Mark of the Ninja

Forethought:

I've read a lot of wonderful things about Mark of the Ninja, and the summary of people's opinions on the game seems to be that it is the best (yet) two-dimensional stealth game.  Having heard that, I am also aware that this game is from Klei Entertainment, the same people who brought us the Shank games.  And honestly, those are some of the most disappointing games I'e played this generation, just because they looked so good, and had so much style, and were just so tedious.

Here's hoping that Mark of the Ninja is everything it's cracked up to be.

Mark of the Ninja

This game is gorgeous.

I really love when studios have a house style.  Don't get me wrong - I love how Double Fine switches graphical style from game to game, and how Brutal Legend, Stacking, Psychonauts, Sesame Street, and The Cave could not be more disparate graphically.  But there's something to be said for studios like Q-Games or thatgamecompany, when you can look at a game and recognize the minds behind it.  This is a means of branding that is more akin to movies, with recognizable directorial style.  I know what a Spielberg movie looks like, more or less, and I know what a Team Meat or Edmund McMillan games looks like.

My problem with Shank and Shank 2 was never the style.  In fact, if it were not for the artistic flair of those games, they would border on irredeemable for me.  Mark of the Ninja has all of the style of the Shank games and then some.  The animated cut scenes scattered between levels are well-drawn, and have really great production value.

The only exception I would make in my adoration of the graphics is (and this is after only a few hours playing the game) that it's a little dark.  It's almost like Klei is making up for the perpetually sun-bathed environments of the Shank games.  I suppose in a game about ninjas and whatnot, there need to be a lot of shadows.  In any case, this is a small criticism levied against a truly beautiful game.

Coming off of some of the platformers I've been playing (which I will look at here in short order), the game feels very slow to me.  If I were in the sort of mindset where I hadn't been playing fast-paced games and I was looking to play a thoughtful, slower game, I would describe it as methodical.  Having said that, The action feels very deliberate and satisfying, down to the speed of walking/running and the height of the character's jumps.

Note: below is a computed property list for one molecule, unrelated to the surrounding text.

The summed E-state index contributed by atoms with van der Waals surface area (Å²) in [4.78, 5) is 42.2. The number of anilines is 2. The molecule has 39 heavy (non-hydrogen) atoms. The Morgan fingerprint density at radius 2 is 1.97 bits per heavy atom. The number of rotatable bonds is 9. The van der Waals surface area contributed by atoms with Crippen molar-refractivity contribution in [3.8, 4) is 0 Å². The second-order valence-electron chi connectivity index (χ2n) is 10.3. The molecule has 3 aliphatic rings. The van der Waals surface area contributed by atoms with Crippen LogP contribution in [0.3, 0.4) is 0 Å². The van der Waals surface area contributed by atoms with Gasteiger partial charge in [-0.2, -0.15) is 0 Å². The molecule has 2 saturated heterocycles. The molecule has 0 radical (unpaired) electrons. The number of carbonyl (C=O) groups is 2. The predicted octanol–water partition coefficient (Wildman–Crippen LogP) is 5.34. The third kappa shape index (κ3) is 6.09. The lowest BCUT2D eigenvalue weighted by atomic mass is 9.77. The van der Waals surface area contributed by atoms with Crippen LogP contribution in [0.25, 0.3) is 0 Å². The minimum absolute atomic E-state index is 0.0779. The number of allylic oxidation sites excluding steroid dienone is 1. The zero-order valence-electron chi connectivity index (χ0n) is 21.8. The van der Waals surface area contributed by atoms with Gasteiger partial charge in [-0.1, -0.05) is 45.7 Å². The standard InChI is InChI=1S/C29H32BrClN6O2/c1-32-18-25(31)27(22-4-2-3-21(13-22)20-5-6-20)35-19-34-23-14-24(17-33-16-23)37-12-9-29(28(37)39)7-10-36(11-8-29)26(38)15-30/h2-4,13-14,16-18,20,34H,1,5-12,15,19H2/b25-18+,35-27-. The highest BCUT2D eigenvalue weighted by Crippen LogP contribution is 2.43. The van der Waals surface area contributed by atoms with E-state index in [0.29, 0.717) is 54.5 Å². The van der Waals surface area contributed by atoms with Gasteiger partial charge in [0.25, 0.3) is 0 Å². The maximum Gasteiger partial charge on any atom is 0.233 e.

The game is very sticky.  This manifests itself in some great ways, and, for me, one incredibly frustrating way.  At any point int he game, you can freeze time in order to aim projectiles and what have you.  This is a brilliant mechanic, as it assures that the game remains focused on the puzzle element of gameplay rather than the fast-fingered action game elements.  In this view, your aiming sticks to objects and enemies that would be useful to target.  Great.  Wonderful.  This is perfect, and there is unlimited time to select a target.

However, the stickiness of the game comes up again more prominently when moving around.  Now, I'm willing to write this off to a certain extent because I likely haven't spent enough time with the game to get use to how the characters moves.  But the character sticks to ledges and walls and ceilings in way that, as someone who absolutely loves straight platformers, was occasionally frustrating.  Wanting to jump from ledge one to ledge three and having your protagonist magnetize himself to ledge two is never a fun experience.  However, again, seems that I simply wasn't used to the way the character moved.

On a meta-level, this game is going to drive me nuts, in a good way.  There are collectibles to be found, there are scores to be beaten and medals to win, and there are times to be clocked.  This is a game to be perfected, and I do love to perfect my games when possible. 

I feel that, if I take the time, I could get deep into Mark of the Ninja.  For that reason, I absolutely

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Mark of the Ninja.  For the moment, though, I'm going to head right along and take a look at

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